This national shipping company just rolled out a bunch of Google Chrome devices. Here's why
Google's Chrome browser is at the top of the heap right now, but the Chrome OS operating system based on it has always been a questionable prospect.
Who would want to buy a computer that's basically nothing but a big web browser, with minimal local storage and almost no peripheral support? The benefits, like blazing fast startup time and easy app installation, don't seem to outweigh the drawbacks.
So it was surprising to see that shipping and distribution company Quality Distribution Inc. (QDI) recently deployed more than 400 Chrome devices in conjunction with a move to Google Gmail as its corporate email system. QDI worked with Cloud Sherpas, a Google enterprise distributor, to get the whole system up and running.
Cliff Dixon, the VP of IT for QDI, explained to CITEworld what the company was thinking.
The Chrome devices are part of a bigger strategic shift to web apps. And guess who drove that move? Not the IT department, but users. It's a classic case of consumerization.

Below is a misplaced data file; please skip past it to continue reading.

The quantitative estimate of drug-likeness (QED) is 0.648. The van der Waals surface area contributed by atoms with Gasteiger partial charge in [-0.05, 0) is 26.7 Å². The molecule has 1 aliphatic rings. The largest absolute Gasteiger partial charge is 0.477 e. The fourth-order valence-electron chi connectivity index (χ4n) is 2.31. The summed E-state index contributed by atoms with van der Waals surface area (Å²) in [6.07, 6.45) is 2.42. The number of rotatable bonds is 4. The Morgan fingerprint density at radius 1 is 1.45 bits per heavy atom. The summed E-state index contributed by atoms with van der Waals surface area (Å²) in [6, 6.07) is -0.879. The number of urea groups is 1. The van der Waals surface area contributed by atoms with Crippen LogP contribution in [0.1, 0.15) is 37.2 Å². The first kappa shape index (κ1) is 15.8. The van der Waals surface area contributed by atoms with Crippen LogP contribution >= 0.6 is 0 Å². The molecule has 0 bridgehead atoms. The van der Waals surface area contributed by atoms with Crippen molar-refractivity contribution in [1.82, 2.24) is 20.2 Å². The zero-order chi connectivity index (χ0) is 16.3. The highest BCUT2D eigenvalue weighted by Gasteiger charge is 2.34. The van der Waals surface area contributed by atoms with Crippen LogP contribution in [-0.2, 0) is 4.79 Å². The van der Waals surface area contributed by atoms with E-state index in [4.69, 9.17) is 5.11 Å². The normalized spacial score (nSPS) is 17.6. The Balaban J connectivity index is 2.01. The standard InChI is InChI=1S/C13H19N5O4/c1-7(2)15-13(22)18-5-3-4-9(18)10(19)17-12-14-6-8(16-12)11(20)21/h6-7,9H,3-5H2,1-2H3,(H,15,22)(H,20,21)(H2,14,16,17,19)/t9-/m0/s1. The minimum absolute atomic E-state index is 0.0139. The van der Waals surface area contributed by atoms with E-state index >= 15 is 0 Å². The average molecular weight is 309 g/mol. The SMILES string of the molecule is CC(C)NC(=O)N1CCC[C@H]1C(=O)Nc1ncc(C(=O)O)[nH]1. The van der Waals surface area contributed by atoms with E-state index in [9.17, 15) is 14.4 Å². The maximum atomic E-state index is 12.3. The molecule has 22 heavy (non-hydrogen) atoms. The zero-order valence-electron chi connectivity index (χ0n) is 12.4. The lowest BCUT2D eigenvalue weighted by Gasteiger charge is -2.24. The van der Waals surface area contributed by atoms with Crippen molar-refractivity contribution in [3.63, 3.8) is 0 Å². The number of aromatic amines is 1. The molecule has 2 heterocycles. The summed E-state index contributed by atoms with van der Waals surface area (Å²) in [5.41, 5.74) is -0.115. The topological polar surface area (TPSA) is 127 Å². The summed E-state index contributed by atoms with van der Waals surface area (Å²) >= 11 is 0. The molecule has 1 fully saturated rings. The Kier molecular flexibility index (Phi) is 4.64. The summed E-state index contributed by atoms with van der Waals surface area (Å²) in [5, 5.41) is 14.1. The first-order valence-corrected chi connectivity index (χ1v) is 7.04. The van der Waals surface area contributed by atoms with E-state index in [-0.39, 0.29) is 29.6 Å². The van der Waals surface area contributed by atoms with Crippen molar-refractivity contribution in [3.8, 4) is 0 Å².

"Users were not necessarily saying 'we should be working on apps that are HTML5,'" says Dixon. "They were saying 'Why can't I do my workflow process on my iPad?'"
QDI's move toward a web-first environment started a few years ago. QDI has a network of more than 125 branches and regional affiliates in the U.S. A lot of these affiliates are franchisees, many with fewer than five employees, and they have widely varying technical capabilities. Deploying and managing software on traditional PCs in this highly fractured environment was a headache.
"We had proprietary, locally installed apps. Every day we were having to do things like troubleshoot ODBC settings on local machines."
So several years ago the company converted to running all core apps on Terminal Services, a centralized Windows desktop environment that runs on Windows Server machines. Then, QDI offered cheap refurbished PCs for franchisees to access those apps.
At the same time, the expense of keeping its Microsoft software licenses up to date was spurring QDI to take a serious look at Google Apps. Dixon says, "When the Chromebook was announced we realized it was a perfect fit, it was exactly what we wanted to do. It lets us standardize to a vision."
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It's designed for the 3.5 billion people who have feature phones today. It solves technical problems Google is not interested in and is a better fit for the pre-paid phones popular in developing countries. The only trick is getting developers on board.
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